Do Individual Investors Drive Post-Earnings Announcement Drift? Direct Evidence from Personal Trades
This study examines whether individual investors are the source of post- earnings announcement drift (PEAD). We provide evidence on how individual investors trade in response to extreme quarterly earnings surprises and on the relation between individual investors' trades and subsequent abnormal returns. We find no evidence that either individuals or any sub-category of individuals in our sample cause PEAD. Individuals are significant net buyers after both negative and positive earnings surprises. There is no indication that trading by any of our investor sub-categories explains the concentration of drift at subsequent earnings announcement dates. While post-announcement individual net buying is a significant negative predictor of stock returns over the next three quarters, individual investor trading fails to subsume any of the power of extreme earnings surprises to predict future abnormal returns.
Please report citation or reference errors to , or , if you are the registered author of the cited work, log in to your RePEc Author Service profile, click on "citations" and make appropriate adjustments.:
- Ball, Ray & Bartov, Eli, 1996. "How naive is the stock market's use of earnings information?," Journal of Accounting and Economics, Elsevier, vol. 21(3), pages 319-337, June.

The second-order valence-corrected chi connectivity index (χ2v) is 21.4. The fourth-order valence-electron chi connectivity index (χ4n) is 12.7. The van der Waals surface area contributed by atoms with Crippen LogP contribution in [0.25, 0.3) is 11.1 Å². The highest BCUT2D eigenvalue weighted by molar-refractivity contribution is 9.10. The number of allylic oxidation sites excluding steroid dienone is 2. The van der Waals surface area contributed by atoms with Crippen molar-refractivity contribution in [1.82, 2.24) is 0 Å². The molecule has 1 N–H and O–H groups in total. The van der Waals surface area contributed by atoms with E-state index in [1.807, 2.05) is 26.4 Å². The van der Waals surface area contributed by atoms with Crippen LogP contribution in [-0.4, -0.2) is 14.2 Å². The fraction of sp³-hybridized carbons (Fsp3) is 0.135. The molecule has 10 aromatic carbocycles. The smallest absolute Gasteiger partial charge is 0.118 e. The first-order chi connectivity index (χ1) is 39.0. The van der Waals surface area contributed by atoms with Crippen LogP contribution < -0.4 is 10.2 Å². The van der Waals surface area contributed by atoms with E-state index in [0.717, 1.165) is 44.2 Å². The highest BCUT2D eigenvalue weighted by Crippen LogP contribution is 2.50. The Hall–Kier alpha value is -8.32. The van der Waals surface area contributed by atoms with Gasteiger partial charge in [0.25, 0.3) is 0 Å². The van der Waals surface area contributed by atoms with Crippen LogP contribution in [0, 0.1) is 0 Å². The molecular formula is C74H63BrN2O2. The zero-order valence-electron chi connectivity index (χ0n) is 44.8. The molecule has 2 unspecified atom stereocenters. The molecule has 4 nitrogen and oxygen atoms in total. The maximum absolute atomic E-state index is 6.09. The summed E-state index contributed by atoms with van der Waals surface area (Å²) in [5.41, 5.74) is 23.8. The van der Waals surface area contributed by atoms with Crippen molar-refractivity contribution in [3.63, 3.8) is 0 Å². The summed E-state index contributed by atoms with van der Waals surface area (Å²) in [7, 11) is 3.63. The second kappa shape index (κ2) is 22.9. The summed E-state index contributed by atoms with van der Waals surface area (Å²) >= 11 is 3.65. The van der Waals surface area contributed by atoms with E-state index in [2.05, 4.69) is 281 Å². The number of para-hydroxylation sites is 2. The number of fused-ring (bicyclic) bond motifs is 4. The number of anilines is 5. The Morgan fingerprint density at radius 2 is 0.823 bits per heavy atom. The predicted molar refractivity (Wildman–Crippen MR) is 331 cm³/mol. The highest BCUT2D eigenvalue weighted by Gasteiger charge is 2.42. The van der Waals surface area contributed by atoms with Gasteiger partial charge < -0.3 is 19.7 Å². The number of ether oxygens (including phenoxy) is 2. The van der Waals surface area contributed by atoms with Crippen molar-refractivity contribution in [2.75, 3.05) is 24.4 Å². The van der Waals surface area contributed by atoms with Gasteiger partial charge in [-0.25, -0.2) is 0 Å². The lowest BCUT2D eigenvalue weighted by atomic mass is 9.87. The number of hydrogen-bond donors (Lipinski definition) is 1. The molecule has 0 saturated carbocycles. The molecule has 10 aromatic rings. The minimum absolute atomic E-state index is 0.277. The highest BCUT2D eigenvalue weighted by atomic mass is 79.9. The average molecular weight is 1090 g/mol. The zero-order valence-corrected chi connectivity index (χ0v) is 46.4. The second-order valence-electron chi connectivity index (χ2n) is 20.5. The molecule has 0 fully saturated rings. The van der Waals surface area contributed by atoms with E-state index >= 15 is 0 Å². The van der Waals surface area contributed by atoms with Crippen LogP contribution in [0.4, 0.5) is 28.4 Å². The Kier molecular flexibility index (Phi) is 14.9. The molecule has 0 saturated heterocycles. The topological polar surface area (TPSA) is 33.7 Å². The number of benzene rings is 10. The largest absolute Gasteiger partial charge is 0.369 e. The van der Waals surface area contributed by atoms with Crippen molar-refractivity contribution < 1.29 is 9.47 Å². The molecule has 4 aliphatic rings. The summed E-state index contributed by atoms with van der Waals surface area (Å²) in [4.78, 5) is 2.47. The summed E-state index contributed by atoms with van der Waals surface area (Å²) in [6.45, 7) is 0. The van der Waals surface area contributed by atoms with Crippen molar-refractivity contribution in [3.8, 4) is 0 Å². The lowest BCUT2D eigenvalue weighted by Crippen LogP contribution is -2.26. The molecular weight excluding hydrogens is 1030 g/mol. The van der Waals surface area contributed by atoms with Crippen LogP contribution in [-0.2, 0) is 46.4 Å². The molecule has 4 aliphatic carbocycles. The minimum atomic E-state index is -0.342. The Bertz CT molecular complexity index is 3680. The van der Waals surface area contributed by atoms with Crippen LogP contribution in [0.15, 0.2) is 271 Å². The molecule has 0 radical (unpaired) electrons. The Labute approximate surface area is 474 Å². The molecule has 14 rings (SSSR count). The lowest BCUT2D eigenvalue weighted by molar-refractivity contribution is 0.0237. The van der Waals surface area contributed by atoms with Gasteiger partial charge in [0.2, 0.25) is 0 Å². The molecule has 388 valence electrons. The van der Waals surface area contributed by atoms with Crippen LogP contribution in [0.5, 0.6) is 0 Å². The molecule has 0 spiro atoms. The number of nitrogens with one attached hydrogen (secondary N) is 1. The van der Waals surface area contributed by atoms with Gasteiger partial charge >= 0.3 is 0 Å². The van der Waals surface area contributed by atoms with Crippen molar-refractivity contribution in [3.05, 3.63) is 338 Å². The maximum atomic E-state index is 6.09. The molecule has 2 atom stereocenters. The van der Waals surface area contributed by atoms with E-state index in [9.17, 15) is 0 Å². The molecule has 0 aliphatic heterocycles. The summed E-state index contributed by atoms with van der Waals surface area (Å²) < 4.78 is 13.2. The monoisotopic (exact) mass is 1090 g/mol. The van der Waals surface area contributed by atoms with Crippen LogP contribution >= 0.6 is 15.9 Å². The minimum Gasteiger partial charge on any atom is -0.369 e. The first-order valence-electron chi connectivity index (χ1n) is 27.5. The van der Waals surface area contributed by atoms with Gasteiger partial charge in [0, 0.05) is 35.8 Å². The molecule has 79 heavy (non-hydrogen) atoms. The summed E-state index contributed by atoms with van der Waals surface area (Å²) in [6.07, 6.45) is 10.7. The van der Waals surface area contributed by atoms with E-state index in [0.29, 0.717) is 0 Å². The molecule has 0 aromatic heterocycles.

- Brad M. Barber & Terrance Odean, 2000. "Trading Is Hazardous to Your Wealth: The Common Stock Investment Performance of Individual Investors," Journal of Finance, American Finance Association, vol. 55(2), pages 773-806, 04.
- Fischer, Paul E. & Verrecchia, Robert E., 1999. "Public information and heuristic trade," Journal of Accounting and Economics, Elsevier, vol. 27(1), pages 89-124, February.
- Demski, Joel S. & Feltham, Gerald A., 1994. "Market response to financial reports," Journal of Accounting and Economics, Elsevier, vol. 17(1-2), pages 3-40, January.
- Hirshleifer, David, 2001.
"Investor Psychology and Asset Pricing,"
5300, University Library of Munich, Germany.
- Terrance Odean, 1999. "Do Investors Trade Too Much?," American Economic Review, American Economic Association, vol. 89(5), pages 1279-1298, December.
- J. Bradford De Long & Andrei Shleifer & Lawrence H. Summers & Robert J. Waldmann, .
"Noise Trader Risk in Financial Markets,"
J. Bradford De Long's Working Papers
_124, University of California at Berkeley, Economics Department.
- Karpoff, Jonathan M, 1986. " A Theory of Trading Volume," Journal of Finance, American Finance Association, vol. 41(5), pages 1069-87, December.
- Lee, Charles M. C., 1992. "Earnings news and small traders : An intraday analysis," Journal of Accounting and Economics, Elsevier, vol. 15(2-3), pages 265-302, August.
- JOSHUA D. COVAL & David Hirshleifer & TYLER G. SHUMWAY, 2004. "Can Individual Investors Beat the Market?," Finance 0412005, EconWPA.
- Kent Daniel & David Hirshleifer & Avanidhar Subrahmanyam, 1998. "Investor Psychology and Security Market Under- and Overreactions," Journal of Finance, American Finance Association, vol. 53(6), pages 1839-1885, December.
- Grinblatt, Mark & Keloharju, Matti, 2000. "The investment behavior and performance of various investor types: a study of Finland's unique data set," Journal of Financial Economics, Elsevier, vol. 55(1), pages 43-67, January.
When requesting a correction, please mention this item's handle: RePEc:wpa:wuwpfi:0412003. See general information about how to correct material in RePEc.
For technical questions regarding this item, or to correct its authors, title, abstract, bibliographic or download information, contact: (EconWPA)
If references are entirely missing, you can add them using this form.